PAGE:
A “caregiver,” under the NYCHRL, may therefore include not only parents but also people caring for a sick or disabled parent or other relative, regardless of sex or gender. This is an important feature of the statute, since caregiver discrimination has often had a close relation to discrimination on the basis of sex. A New York City federal court ruled on a class action alleging caregiver discrimination under anti-discrimination and equal pay statutes in Kassman v. KPMG, LLP, 925 F.Supp.2d 453 (S.D.N.Y. 2013). The plaintiffs alleged multiple discriminatory practices, including “treating pregnant employees and mothers differently from non-pregnant employees, male employees, and non-caregivers.” Id. at 460. Unfortunately, the court dismissed several of the claims, finding that “caregiver…discrimination [is] not actionable under” state and federal equal pay laws. Id. at 473.

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Employment laws across the country prohibit discrimination on the basis of sex. The legal definition of sex discrimination has grown over the years to encompass a wide range of conduct and disparate treatment that affects workers because of their sex. This includes both sexual harassment and pregnancy discrimination. The entertainment industry comprises a major part of New York City’s culture and economy, but it also remains the setting for a significant amount of sex discrimination. This is true on both sides of the country. A lawsuit filed late last year against a major media company in California, Taylor v. OWN, alleges both sexual harassment and pregnancy discrimination. The case is additionally notable because both the plaintiff and the alleged perpetrator are women. This type of alleged harassment tends to receive less media attention.

All 50 states, the District of Columbia and other U.S. territories, and the federal government have laws prohibiting sex discrimination in the workplace. The New York State Human Rights Law (NYSHRL) expressly mentions sex and “familial status” as protected categories. N.Y. Exec. L. § 296(1)(a). The statute prohibits employers from requiring pregnant employees to take leave against their will in most circumstances, and it goes further than many anti-discrimination statutes by requiring employers to provide “reasonable accommodations” for “known…pregnancy-related conditions.” Id. at §§ 296(1)(g), (3)(a).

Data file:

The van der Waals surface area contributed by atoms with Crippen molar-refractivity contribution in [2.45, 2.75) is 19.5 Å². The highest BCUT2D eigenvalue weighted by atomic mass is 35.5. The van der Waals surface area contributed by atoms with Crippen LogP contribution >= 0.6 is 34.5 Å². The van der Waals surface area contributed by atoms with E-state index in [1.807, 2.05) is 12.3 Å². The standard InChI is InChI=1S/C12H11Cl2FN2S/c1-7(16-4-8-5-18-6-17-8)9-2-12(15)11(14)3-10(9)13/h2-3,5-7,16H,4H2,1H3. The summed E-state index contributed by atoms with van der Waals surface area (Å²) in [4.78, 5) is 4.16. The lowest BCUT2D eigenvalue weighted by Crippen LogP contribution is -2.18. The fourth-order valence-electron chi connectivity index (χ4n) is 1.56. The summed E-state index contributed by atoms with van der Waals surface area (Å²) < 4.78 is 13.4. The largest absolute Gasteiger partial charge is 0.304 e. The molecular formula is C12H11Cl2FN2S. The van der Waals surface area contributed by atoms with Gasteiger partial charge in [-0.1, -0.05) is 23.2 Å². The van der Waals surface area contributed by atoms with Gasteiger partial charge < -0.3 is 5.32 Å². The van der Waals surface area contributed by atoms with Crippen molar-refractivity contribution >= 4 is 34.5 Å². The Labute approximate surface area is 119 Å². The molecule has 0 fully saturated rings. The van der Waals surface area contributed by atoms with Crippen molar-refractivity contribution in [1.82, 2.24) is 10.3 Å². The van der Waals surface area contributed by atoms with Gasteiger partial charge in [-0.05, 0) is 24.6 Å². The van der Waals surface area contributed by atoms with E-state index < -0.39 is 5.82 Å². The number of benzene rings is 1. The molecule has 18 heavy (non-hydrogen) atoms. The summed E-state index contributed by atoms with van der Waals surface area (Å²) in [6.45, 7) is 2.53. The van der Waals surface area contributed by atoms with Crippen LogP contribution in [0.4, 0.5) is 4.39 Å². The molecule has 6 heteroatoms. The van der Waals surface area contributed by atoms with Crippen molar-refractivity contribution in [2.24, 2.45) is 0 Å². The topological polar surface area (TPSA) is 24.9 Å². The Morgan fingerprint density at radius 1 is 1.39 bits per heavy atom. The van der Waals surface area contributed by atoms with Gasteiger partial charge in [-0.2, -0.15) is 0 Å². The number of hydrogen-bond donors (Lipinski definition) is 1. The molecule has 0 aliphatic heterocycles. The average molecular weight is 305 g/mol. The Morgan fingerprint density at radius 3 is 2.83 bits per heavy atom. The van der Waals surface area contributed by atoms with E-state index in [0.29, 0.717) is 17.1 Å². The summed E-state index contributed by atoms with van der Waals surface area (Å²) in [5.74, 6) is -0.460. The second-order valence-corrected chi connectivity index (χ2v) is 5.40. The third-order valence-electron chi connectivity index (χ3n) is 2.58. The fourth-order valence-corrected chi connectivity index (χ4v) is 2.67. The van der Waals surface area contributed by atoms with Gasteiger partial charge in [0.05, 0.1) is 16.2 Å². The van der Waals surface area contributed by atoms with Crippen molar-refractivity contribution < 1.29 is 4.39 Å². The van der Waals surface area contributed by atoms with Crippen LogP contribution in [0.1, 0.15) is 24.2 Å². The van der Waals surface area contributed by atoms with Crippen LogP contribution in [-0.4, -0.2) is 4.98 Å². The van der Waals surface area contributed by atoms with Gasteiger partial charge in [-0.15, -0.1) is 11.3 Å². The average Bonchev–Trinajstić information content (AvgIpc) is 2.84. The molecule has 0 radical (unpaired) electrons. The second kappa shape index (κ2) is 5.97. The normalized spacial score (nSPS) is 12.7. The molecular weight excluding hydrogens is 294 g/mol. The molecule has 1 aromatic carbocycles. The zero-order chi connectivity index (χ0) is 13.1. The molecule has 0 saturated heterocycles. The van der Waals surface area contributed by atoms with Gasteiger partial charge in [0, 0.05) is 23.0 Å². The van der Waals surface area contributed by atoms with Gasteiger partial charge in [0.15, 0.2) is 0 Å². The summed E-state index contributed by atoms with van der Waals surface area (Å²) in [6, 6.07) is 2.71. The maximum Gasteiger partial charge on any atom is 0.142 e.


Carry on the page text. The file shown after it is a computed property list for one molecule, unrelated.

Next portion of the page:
California’s Fair Employment and Housing Act (FEHA) covers the same legal ground as the NYSHRL. Its list of protected categories includes sex, and it defines “harassment because of sex” to include both sexual harassment and pregnancy discrimination in many situations. Cal. Gov’t Code §§ 12940(a), (j)(4)(C). It requires employers to offer up to four months of leave to “female employee[s] disabled by pregnancy, childbirth, or a related medical condition.” Id. at § 12945(a)(1).

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Employment discrimination based on sex is unlawful in New York City under employment statutes at the city, state, and federal levels. It is considered to include sexual harassment and pregnancy discrimination in most circumstances. A lawsuit filed late last year in a Manhattan state court alleges a pattern of discrimination that includes both of these. Castellanos v. Berkman Capital, et al., No. 159768/2016, complaint (Nov. 18, 2016). The plaintiff describes ongoing acts of sexual harassment, which allegedly culminated in termination when she asked for additional maternity leave.

Courts in the U.S. have recognized two broad categories of sexual harassment. Quid pro quo sexual harassment involves direct requests or demands for sexual activity of some sort as a condition of getting a job, keeping a job, or receiving other benefits of employment. Since this is far from the only kind of sexual harassment people can experience, courts have also recognized claims of sexual harassment when it creates a hostile work environment. The U.S. Supreme Court first recognized sexual harassment as a violation of Title VII of the Civil Rights Act of 1964 in the mid-1980s. It held that the harassment must be so “severe or pervasive” that it “alter[s] the conditions of [the victim’s] employment and create[s] an abusive working environment.” Meritor Savings Bank v. Vinson, 477 U.S. 57, 67 (1986).